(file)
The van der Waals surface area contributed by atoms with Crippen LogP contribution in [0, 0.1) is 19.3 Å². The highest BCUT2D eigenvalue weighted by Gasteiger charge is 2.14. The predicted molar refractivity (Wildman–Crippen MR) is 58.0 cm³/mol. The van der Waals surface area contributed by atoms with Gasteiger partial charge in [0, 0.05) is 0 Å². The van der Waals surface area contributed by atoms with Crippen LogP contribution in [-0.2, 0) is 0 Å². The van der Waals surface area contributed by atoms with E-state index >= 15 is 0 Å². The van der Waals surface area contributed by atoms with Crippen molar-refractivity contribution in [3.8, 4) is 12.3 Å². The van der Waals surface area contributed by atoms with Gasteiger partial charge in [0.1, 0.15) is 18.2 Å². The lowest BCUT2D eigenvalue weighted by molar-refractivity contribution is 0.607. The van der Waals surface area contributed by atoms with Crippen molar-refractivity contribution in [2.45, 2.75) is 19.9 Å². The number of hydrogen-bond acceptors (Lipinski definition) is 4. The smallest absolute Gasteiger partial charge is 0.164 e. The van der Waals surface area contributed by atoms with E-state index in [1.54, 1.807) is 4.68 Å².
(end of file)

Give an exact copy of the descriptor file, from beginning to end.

The van der Waals surface area contributed by atoms with Crippen LogP contribution in [0, 0.1) is 19.3 Å². The highest BCUT2D eigenvalue weighted by Gasteiger charge is 2.14. The predicted molar refractivity (Wildman–Crippen MR) is 58.0 cm³/mol. The van der Waals surface area contributed by atoms with Gasteiger partial charge in [0, 0.05) is 0 Å². The van der Waals surface area contributed by atoms with Crippen LogP contribution in [-0.2, 0) is 0 Å². The van der Waals surface area contributed by atoms with E-state index >= 15 is 0 Å². The van der Waals surface area contributed by atoms with Crippen molar-refractivity contribution in [3.8, 4) is 12.3 Å². The van der Waals surface area contributed by atoms with Gasteiger partial charge in [0.1, 0.15) is 18.2 Å². The lowest BCUT2D eigenvalue weighted by molar-refractivity contribution is 0.607. The van der Waals surface area contributed by atoms with Crippen molar-refractivity contribution in [2.45, 2.75) is 19.9 Å². The number of hydrogen-bond acceptors (Lipinski definition) is 4. The smallest absolute Gasteiger partial charge is 0.164 e. The van der Waals surface area contributed by atoms with E-state index in [1.54, 1.807) is 4.68 Å².